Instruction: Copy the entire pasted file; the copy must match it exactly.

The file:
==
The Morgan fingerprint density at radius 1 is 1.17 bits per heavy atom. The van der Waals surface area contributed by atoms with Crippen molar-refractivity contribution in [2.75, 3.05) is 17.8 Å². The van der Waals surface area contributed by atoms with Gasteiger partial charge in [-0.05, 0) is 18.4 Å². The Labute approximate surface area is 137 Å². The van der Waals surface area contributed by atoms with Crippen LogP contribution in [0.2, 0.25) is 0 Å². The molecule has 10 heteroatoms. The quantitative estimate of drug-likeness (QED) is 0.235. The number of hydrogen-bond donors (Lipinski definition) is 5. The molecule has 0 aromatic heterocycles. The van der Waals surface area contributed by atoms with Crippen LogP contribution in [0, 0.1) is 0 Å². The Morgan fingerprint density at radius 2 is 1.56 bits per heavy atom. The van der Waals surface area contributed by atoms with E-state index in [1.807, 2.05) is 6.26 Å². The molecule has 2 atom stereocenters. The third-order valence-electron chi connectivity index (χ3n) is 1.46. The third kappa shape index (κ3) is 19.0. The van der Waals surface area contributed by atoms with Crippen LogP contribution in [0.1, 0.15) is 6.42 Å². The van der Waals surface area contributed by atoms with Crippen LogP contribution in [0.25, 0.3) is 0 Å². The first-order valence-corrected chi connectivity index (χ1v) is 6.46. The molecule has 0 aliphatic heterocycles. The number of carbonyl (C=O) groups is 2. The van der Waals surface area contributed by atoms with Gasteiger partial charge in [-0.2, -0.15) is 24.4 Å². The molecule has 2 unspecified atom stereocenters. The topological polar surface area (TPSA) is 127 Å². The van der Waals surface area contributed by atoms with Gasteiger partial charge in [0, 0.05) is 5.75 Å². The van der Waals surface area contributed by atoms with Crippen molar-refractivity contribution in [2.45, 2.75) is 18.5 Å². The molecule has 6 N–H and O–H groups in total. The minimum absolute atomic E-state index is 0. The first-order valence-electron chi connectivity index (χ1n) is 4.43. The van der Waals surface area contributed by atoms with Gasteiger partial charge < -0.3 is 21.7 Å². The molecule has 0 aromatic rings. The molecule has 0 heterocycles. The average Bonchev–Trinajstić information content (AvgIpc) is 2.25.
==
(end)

The Morgan fingerprint density at radius 1 is 1.17 bits per heavy atom. The van der Waals surface area contributed by atoms with Crippen molar-refractivity contribution in [2.75, 3.05) is 17.8 Å². The van der Waals surface area contributed by atoms with Gasteiger partial charge in [-0.05, 0) is 18.4 Å². The Labute approximate surface area is 137 Å². The van der Waals surface area contributed by atoms with Crippen LogP contribution in [0.2, 0.25) is 0 Å². The molecule has 10 heteroatoms. The quantitative estimate of drug-likeness (QED) is 0.235. The number of hydrogen-bond donors (Lipinski definition) is 5. The molecule has 0 aromatic heterocycles. The van der Waals surface area contributed by atoms with Crippen LogP contribution in [0, 0.1) is 0 Å². The Morgan fingerprint density at radius 2 is 1.56 bits per heavy atom. The van der Waals surface area contributed by atoms with E-state index in [1.807, 2.05) is 6.26 Å². The molecule has 2 atom stereocenters. The third-order valence-electron chi connectivity index (χ3n) is 1.46. The third kappa shape index (κ3) is 19.0. The van der Waals surface area contributed by atoms with Crippen LogP contribution in [0.1, 0.15) is 6.42 Å². The van der Waals surface area contributed by atoms with Crippen LogP contribution in [0.25, 0.3) is 0 Å². The first-order valence-corrected chi connectivity index (χ1v) is 6.46. The molecule has 0 aliphatic heterocycles. The number of carbonyl (C=O) groups is 2. The van der Waals surface area contributed by atoms with Gasteiger partial charge in [-0.2, -0.15) is 24.4 Å². The molecule has 2 unspecified atom stereocenters. The topological polar surface area (TPSA) is 127 Å². The van der Waals surface area contributed by atoms with Gasteiger partial charge in [0, 0.05) is 5.75 Å². The van der Waals surface area contributed by atoms with Crippen molar-refractivity contribution in [2.45, 2.75) is 18.5 Å². The molecule has 6 N–H and O–H groups in total. The minimum absolute atomic E-state index is 0. The first-order valence-electron chi connectivity index (χ1n) is 4.43. The van der Waals surface area contributed by atoms with Gasteiger partial charge < -0.3 is 21.7 Å². The molecule has 0 aromatic rings. The molecule has 0 heterocycles. The average Bonchev–Trinajstić information content (AvgIpc) is 2.25.